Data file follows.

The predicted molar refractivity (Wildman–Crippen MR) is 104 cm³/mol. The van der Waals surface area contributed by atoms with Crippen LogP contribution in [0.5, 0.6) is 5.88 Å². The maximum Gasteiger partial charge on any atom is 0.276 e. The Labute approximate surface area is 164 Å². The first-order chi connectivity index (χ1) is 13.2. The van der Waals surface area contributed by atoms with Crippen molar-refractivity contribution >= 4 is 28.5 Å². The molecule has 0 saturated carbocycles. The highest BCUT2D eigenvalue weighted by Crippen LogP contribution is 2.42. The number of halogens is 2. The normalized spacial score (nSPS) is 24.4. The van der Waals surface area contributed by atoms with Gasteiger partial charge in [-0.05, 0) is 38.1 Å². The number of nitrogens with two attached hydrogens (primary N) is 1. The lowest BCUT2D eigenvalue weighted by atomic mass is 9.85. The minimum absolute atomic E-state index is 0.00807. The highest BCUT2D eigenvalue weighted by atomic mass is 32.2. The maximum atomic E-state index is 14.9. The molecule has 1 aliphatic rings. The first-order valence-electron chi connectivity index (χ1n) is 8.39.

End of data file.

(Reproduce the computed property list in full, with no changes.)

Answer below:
The predicted molar refractivity (Wildman–Crippen MR) is 104 cm³/mol. The van der Waals surface area contributed by atoms with Crippen LogP contribution in [0.5, 0.6) is 5.88 Å². The maximum Gasteiger partial charge on any atom is 0.276 e. The Labute approximate surface area is 164 Å². The first-order chi connectivity index (χ1) is 13.2. The van der Waals surface area contributed by atoms with Crippen molar-refractivity contribution >= 4 is 28.5 Å². The molecule has 0 saturated carbocycles. The highest BCUT2D eigenvalue weighted by Crippen LogP contribution is 2.42. The number of halogens is 2. The normalized spacial score (nSPS) is 24.4. The van der Waals surface area contributed by atoms with Gasteiger partial charge in [-0.05, 0) is 38.1 Å². The number of nitrogens with two attached hydrogens (primary N) is 1. The lowest BCUT2D eigenvalue weighted by atomic mass is 9.85. The minimum absolute atomic E-state index is 0.00807. The highest BCUT2D eigenvalue weighted by atomic mass is 32.2. The maximum atomic E-state index is 14.9. The molecule has 1 aliphatic rings. The first-order valence-electron chi connectivity index (χ1n) is 8.39.